I first remember hearing the term “biblical justice” with Venture. Of course, I had heard about justice itself many times before and I was familiar with various non-profits whose purposes were to establish justice for people.

However, the act of justice is incomplete if it only strives to do good for others. Justice needs to be more than philanthropy; otherwise its influence is only temporary.

Justice needs to be biblical, as described in Isaiah 61:1: “The Spirit of the Sovereign Lord is on me, because the Lord has anointed me to proclaim good news to the poor. He has sent me to bind up the brokenhearted, to proclaim freedom for the captives and release from darkness for the prisoners.”

Jesus quoted this at the beginning of his ministry, and because we, as Christians, are called to be imitators of Christ, then we are called to be advocates of biblical justice.

The Gospel must be shared alongside acts of justice in order for an eternal impact to be made. This is biblical justice.

physical needs

Ryan Skoog stated it well at a Venture Bible study before I came to Thailand: “Justice without God is just giving people a smoother ride to hell.”

This sounds harsh, but it is a reality. Biblical justice is the only way that ensures that both the physical needs and spiritual needs of others are met.

In Thailand, there are two main outputs of biblical justice: the HOSEA Center and the feeding program along the Thai-Burmese border.

The HOSEA Center is Venture’s human development foundation located about 10 miles outside of Chiang Mai. The center hosts an after-school program during the week for children to learn English, and on Saturdays, the volunteers at the center teach Bible lessons to the children.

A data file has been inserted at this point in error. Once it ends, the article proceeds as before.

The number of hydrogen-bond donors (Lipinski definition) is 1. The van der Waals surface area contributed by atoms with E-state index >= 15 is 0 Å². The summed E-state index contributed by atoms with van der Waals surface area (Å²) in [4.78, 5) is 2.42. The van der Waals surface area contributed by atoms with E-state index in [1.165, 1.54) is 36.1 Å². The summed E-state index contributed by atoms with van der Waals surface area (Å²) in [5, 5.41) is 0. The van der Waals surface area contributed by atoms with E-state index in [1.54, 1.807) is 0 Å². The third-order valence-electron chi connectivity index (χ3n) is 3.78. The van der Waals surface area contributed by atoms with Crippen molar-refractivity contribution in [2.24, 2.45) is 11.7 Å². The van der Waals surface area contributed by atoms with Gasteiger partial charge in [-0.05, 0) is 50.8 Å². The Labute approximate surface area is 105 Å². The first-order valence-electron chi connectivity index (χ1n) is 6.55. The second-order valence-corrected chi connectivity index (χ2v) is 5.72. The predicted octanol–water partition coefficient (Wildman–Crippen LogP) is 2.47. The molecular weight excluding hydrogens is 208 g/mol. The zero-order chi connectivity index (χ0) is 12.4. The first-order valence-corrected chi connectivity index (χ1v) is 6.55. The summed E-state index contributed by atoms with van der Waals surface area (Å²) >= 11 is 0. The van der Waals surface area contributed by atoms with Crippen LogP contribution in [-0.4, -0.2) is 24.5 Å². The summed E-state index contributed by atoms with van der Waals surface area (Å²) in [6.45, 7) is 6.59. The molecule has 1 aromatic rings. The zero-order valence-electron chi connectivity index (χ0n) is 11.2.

Education is one goal of the center, but more importantly is the goal of sharing the Gospel with every child that walks through its doors. By learning English, the children have greater job opportunities, which give them a brighter future.

However, English-speaking skills will eventually simmer. It is the Gospel that will change the children’s lives by giving them hope for the future because, in Buddhism, hope is nonexistent. Buddhists are very individualistic, and they do things simply to gain merit towards a better life once they are reincarnated.

The feeding program along the Thai-Burmese border is a project that Venture operates with FMSC (Feed My Starving Children). A ministry in a town near the border stores the packaged meals and then distributes them to a refugee camp six times each year.

physical needs

These meals provide physical nourishment to the refugees. Because the refugees do not have I.D. cards, they do not receive sufficient income. Sometimes feeding their family is a challenge, so the FMSC meals help with this.

During my time in Southeast Asia, one lady thanked the Venture team at a meal distribution site saying: “We are very happy to receive this food and we thank God for bringing friends here.”

In addition to handing out FMSC meals, however, the program seeks to share the Gospel with the recipients of the meals as well. The ministry workers as well as short-term teams host services to share the Gospel with the refugees.

It is so important that nourishment is spiritual as well as physical. If the Gospel is not being shared along with the distribution of food, then only physical hunger is relieved. The spiritual hunger still aches inside.

Biblical justice is the reason that Venture Expeditions exists. Venture doesn’t just help people for people’s sake, but they help people to glorify God. They want the kingdom of God to be established on earth, and in order to do this, injustice must be eliminated and the Gospel must be spread.

By Rebekah Jacobson

Editors Note: This post was originally published in August of 2014 by former Venture intern, Rebekah Jacobson. It has been updated for accuracy and comprehensiveness. 

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